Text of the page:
Mullard Space Science Laboratory

N. J. Salvi
Central engines of AGN
2003 (supervisor: K. O. Mason)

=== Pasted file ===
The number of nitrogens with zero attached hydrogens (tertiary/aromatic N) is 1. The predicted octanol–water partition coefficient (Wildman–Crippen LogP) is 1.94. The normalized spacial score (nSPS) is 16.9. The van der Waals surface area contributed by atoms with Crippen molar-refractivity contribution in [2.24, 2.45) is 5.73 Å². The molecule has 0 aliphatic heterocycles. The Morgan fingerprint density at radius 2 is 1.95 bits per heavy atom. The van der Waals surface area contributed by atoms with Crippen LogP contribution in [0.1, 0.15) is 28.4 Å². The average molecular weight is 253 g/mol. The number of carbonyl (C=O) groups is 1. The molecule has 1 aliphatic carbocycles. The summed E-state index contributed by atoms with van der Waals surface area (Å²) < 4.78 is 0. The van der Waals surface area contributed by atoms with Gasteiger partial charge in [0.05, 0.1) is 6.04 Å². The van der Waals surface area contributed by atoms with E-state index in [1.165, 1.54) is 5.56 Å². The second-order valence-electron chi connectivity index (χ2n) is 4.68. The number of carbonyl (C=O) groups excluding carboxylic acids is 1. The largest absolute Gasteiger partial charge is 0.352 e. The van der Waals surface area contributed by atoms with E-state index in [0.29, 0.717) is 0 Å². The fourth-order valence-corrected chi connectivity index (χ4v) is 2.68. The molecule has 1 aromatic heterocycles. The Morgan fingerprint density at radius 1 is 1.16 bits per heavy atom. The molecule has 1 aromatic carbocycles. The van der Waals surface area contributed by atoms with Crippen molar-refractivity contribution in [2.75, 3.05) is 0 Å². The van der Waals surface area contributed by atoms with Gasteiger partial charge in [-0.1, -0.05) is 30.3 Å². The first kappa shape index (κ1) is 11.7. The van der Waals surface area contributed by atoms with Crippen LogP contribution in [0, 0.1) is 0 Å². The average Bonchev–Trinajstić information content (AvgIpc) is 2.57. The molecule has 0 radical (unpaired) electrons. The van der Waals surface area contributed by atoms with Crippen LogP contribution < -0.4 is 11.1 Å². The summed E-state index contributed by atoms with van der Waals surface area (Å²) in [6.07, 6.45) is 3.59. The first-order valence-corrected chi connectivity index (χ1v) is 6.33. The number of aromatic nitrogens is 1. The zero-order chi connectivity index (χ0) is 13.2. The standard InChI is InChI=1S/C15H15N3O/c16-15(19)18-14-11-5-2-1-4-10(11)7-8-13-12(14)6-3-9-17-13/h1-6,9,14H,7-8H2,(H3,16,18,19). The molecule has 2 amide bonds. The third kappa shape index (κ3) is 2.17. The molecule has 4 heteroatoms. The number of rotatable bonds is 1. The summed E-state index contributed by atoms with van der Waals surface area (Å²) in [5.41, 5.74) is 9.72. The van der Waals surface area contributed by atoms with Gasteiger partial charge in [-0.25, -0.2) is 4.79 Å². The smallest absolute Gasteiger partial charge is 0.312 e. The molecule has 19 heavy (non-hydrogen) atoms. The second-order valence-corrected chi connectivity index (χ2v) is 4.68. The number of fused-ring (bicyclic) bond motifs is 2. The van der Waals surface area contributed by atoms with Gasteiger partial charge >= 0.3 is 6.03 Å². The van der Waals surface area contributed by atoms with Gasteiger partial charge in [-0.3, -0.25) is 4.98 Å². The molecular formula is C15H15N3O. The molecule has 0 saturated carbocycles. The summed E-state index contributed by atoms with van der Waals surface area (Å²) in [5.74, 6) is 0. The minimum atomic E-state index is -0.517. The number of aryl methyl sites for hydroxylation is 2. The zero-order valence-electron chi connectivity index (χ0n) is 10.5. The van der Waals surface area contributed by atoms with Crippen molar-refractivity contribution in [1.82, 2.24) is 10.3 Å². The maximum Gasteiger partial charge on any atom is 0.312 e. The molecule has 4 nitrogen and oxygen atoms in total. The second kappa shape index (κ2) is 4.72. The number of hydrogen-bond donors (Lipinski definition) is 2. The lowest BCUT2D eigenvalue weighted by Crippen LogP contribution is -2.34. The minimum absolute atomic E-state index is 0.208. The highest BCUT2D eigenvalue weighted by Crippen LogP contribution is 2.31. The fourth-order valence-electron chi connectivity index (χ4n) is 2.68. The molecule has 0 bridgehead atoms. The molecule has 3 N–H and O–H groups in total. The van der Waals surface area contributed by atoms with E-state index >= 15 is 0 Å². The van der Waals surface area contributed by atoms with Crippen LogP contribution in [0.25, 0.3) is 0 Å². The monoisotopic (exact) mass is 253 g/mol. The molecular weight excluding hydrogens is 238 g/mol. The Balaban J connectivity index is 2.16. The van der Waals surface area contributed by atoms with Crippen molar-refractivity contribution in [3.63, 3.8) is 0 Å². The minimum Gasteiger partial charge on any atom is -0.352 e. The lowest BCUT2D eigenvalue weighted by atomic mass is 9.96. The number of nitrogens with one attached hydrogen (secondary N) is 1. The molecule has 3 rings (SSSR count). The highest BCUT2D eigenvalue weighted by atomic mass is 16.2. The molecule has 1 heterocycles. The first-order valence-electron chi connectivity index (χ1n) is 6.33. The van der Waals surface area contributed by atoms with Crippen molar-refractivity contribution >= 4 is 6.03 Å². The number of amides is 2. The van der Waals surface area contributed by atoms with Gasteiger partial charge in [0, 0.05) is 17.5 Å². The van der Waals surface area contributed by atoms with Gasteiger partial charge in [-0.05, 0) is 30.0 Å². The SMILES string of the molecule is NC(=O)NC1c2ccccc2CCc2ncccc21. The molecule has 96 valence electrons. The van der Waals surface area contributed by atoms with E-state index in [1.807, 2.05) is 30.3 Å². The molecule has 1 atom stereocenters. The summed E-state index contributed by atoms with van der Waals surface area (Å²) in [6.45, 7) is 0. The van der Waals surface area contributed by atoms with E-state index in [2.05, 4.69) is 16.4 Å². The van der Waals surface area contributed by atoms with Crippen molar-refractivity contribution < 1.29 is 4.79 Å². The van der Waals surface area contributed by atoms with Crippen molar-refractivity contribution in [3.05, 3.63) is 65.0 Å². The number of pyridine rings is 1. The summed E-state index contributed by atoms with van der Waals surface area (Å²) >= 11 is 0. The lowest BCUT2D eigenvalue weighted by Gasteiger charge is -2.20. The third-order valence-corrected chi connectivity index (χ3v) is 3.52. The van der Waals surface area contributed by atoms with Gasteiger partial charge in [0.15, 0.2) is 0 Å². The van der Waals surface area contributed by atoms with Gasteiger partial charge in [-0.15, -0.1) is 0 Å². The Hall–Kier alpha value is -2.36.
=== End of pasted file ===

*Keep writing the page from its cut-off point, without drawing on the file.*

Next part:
Active Galactic Nuclei (AGN) are luminous objects thought to be powered by accretion of material onto a super-massive black hole. They emit radiation across a wide frequency range from the gamma-rays to the radio. X-ray emission, relativistic jets and superluminal motion are phenomena which originate close to the central power source and can be used to study conditions in the innermost regions around a black hole. To understand the central engines in these sources, I have used the high sensitivity and signal to noise XMM-Newton data to study the X-ray emission in three observationally very different AGN. III Zw2 is a luminous (L_2-10 ~ 10^45 erg s^-1) radio-intermediate (i.e. intrinsically radio weak but with relativistic jets pointed straight at the observer) quasar and I have studied its radio to X-ray emission over a period of 25 years. The X-ray data for a bright (L_2-10 ~ 10^44 erg s^-1) radio quiet Seyfert 1 galaxy MCG-2-58-22 is compared with advanced reflection models incorporating Compton reflection and re-processing of X-rays in an accretion disc in a self consistent manner. I have also studied the rapidly variable X-ray emission in a low luminosity (L_2-10 ~ 10^40-41 erg s^-1) narrow line Seyfert 1 galaxy NGC 4051. Time resolved spectra are used to better understand the properties of various components in the X-ray emission of this source. To help discriminate between theoretical models that explain energy generation close to the central source and to obtain clues to the dominant emission mechanisms within the source I have also studied the multiwavelength emission and the broad band spectrum (radio to X-rays) of these AGN.


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